Hi,

I've got a problem with my script for Python API. I'm searching for Bromine atom with distance 3.1-3.5 A from Oxygen atom. Search tool finds some results and the distance in constranints is ok (for first hit 3.1A) and result is compatible with the serch parameters. But when I acces atoms in single hits results and try to manually calculate the distance between them using MolecularDescriptors.atom_distance its different (9.9A). I've chcecked the atom coordinates in my hits results and in Mercury  for oxygen atom and they are different. I used the Python API 2017 and there were no such problem. How can I get good atom coordinates to calculate the distance in my script? Can you help me?

import ccdc.search
hal = ccdc.search.SMARTSSubstructure('Br[C,c]')
acc = ccdc.search.SMARTSSubstructure('C(=O)')
halogen_bond_search = ccdc.search.SubstructureSearch()
hal_id = halogen_bond_search.add_substructure(hal)
acc_id = halogen_bond_search.add_substructure(acc)
halogen_bond_search.add_distance_constraint('DIST',hal_id, 0,acc_id, 1,(3.1, 3.5),'Intermolecular')
hits = halogen_bond_search.search(max_hits_per_structure=1)
dist=[h.constraints['DIST']for h in hits]
print "Distance from Br to O for the first hit"
print dist[0]
X=hits[0].match_atoms()[0]
Y=hits[0].match_atoms()[3]
print "Coordinates of Br and O for the first hit"
print "Br"
print X.coordinates
print "O"
print Y.coordinates
print "Calculated distance from Br to O for the first hit"
print ccdc.descriptors.MolecularDescriptors.atom_distance (X,Y)

 

Hi Anna,

this occurs because the search is performed over the all molecules of the crystal as can be seen by inspecting the symmetry operators of the match:

>>> print hits[0].match_symmetry_operators()[-1]
2-x,2-y,1-z

The atoms provided by match_atoms() are of the single, central molecule of the crystal. I do think that this is not ideal, and I would like to provide some method for capturing the actually matched atoms in some future release.

In the meantime you will can get the matched atoms in a rather roundabout way:

>>> sym_copy = hits[0].crystal.symmetric_molecule(hits[0].match_symmetry_operators()[-1])
>>> sym_Y = sym_copy.atom(Y.label)
>>> print ccdc.descriptors.MolecularDescriptors.atom_distance (X, sym_Y)
3.10294644555

This will work as long as the atom labels of the molecule are distinct. If not the match will have to be done on the index of the atoms:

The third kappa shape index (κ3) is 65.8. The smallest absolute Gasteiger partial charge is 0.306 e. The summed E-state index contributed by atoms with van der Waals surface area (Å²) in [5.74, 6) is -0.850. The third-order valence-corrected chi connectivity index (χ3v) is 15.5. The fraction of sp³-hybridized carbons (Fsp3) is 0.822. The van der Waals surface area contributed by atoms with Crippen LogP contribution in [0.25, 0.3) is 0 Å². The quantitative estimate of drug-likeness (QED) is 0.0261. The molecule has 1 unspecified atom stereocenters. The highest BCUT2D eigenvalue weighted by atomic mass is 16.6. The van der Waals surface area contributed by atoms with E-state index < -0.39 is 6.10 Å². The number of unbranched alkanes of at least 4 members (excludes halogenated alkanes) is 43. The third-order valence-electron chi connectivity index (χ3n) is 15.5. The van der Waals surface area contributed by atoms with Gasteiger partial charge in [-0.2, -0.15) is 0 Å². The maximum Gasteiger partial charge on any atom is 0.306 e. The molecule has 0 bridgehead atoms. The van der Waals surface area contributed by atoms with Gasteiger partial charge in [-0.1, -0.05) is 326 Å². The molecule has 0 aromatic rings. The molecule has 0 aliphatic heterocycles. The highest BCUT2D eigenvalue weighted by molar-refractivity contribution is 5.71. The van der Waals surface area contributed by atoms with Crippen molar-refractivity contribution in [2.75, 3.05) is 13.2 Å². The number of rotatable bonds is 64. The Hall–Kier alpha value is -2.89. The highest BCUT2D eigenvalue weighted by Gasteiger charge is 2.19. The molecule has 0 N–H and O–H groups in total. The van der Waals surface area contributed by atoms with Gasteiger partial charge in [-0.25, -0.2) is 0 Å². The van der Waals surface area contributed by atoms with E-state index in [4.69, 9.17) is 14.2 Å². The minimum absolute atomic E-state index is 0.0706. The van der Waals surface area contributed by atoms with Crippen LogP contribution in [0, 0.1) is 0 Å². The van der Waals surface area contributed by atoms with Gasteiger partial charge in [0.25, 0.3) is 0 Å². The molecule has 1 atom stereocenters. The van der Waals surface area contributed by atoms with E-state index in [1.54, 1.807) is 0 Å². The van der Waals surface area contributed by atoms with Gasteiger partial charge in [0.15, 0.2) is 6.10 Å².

>>> sym_Y = [a for a in sym_copy.atoms if a.index == Y.index][0]

Best wishes
Richard

 

 

Thank you. It was very helpful.

Kindest regards

Anna

Hi,

I've got some problems. For for example molecule HIZWAQ I've got an error. Could you tell me what does this mean?

 

TypeError('The symmetry operator %s is not applicable to this crystal' % symmop)
TypeError: The symmetry operator 1/3+y,2/3-x+y,1.66667-z is not applicable to this crystal

Hi Anna,

this did come as a bit of a surprise to me, but after looking at it a bit I think I am clear as to how it happened.

The symmetry operator returned by the  substructure search returns a composite of the unit cell translations and the underlying symmetry operator.  In this instance it represents the symmetry operator 1/3+y,2/3-x+y,2/3+z with a translation of (0, 0, 1).  When putting the translation component in to the operator we end up with 1 + 2/3 +z, which is rounded to 1.66667.  When applying the symetry operator to the crystal to create the symmetric_molecule, a check is made that the operator is one of the symmetry operators of the crystal, and 0.66667 is not exactly equal to 1/3.  

The solution here is very simple: you can force the symmetry operator to be applied:

>>> crystal = hits[0].crystal
>>> symmop = hits[0].match_symmetry_operators()[-1]
>>> symmetric_molecule = crystal.symmetric_molecule(symmop, force=True)

I shall consider whether there may be a better representation of symmetry operators, with the translation kept separate from the operator for some future release.

Thank you for raising this interesting case.

Best wishes
Richard

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